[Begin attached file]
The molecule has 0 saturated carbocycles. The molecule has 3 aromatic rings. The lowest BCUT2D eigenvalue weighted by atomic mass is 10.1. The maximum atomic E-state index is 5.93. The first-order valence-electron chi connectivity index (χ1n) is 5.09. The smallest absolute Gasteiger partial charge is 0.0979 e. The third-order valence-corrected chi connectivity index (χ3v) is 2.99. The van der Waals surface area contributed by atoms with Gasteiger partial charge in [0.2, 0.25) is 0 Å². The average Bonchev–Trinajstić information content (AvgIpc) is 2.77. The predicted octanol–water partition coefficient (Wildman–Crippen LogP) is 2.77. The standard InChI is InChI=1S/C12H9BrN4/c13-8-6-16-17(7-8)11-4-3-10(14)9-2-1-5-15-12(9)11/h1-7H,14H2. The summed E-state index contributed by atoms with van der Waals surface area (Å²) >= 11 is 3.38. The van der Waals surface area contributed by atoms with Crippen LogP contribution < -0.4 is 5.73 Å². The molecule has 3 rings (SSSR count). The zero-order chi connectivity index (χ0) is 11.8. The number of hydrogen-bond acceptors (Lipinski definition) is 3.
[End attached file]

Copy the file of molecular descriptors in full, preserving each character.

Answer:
The molecule has 0 saturated carbocycles. The molecule has 3 aromatic rings. The lowest BCUT2D eigenvalue weighted by atomic mass is 10.1. The maximum atomic E-state index is 5.93. The first-order valence-electron chi connectivity index (χ1n) is 5.09. The smallest absolute Gasteiger partial charge is 0.0979 e. The third-order valence-corrected chi connectivity index (χ3v) is 2.99. The van der Waals surface area contributed by atoms with Gasteiger partial charge in [0.2, 0.25) is 0 Å². The average Bonchev–Trinajstić information content (AvgIpc) is 2.77. The predicted octanol–water partition coefficient (Wildman–Crippen LogP) is 2.77. The standard InChI is InChI=1S/C12H9BrN4/c13-8-6-16-17(7-8)11-4-3-10(14)9-2-1-5-15-12(9)11/h1-7H,14H2. The summed E-state index contributed by atoms with van der Waals surface area (Å²) >= 11 is 3.38. The van der Waals surface area contributed by atoms with Crippen LogP contribution < -0.4 is 5.73 Å². The molecule has 3 rings (SSSR count). The zero-order chi connectivity index (χ0) is 11.8. The number of hydrogen-bond acceptors (Lipinski definition) is 3.